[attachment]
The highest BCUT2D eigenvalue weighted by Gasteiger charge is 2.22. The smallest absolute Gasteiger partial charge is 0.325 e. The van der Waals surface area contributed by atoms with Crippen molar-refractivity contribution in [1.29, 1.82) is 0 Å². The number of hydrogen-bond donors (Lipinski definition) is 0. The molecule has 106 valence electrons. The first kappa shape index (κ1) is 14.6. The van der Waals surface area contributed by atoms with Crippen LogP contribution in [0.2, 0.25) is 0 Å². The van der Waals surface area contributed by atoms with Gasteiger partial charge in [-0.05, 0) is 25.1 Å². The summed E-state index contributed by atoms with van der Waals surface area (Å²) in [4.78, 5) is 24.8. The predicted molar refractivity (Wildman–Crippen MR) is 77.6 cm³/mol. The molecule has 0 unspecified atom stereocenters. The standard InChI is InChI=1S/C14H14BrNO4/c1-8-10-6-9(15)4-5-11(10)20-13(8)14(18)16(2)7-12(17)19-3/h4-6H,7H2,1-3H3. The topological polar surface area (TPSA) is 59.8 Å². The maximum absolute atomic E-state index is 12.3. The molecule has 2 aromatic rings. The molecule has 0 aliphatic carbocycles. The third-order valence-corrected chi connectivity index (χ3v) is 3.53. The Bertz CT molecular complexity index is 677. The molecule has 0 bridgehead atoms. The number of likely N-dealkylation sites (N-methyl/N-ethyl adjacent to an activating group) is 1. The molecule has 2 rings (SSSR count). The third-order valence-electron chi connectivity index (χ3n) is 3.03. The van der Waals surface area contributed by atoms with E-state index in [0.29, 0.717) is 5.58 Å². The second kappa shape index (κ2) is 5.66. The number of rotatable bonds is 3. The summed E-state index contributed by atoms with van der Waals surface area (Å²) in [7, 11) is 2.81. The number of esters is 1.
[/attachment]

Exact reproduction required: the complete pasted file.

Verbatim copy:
The highest BCUT2D eigenvalue weighted by Gasteiger charge is 2.22. The smallest absolute Gasteiger partial charge is 0.325 e. The van der Waals surface area contributed by atoms with Crippen molar-refractivity contribution in [1.29, 1.82) is 0 Å². The number of hydrogen-bond donors (Lipinski definition) is 0. The molecule has 106 valence electrons. The first kappa shape index (κ1) is 14.6. The van der Waals surface area contributed by atoms with Crippen LogP contribution in [0.2, 0.25) is 0 Å². The van der Waals surface area contributed by atoms with Gasteiger partial charge in [-0.05, 0) is 25.1 Å². The summed E-state index contributed by atoms with van der Waals surface area (Å²) in [4.78, 5) is 24.8. The predicted molar refractivity (Wildman–Crippen MR) is 77.6 cm³/mol. The molecule has 0 unspecified atom stereocenters. The standard InChI is InChI=1S/C14H14BrNO4/c1-8-10-6-9(15)4-5-11(10)20-13(8)14(18)16(2)7-12(17)19-3/h4-6H,7H2,1-3H3. The topological polar surface area (TPSA) is 59.8 Å². The maximum absolute atomic E-state index is 12.3. The molecule has 2 aromatic rings. The molecule has 0 aliphatic carbocycles. The third-order valence-corrected chi connectivity index (χ3v) is 3.53. The Bertz CT molecular complexity index is 677. The molecule has 0 bridgehead atoms. The number of likely N-dealkylation sites (N-methyl/N-ethyl adjacent to an activating group) is 1. The molecule has 2 rings (SSSR count). The third-order valence-electron chi connectivity index (χ3n) is 3.03. The van der Waals surface area contributed by atoms with E-state index in [0.29, 0.717) is 5.58 Å². The second kappa shape index (κ2) is 5.66. The number of rotatable bonds is 3. The summed E-state index contributed by atoms with van der Waals surface area (Å²) in [7, 11) is 2.81. The number of esters is 1.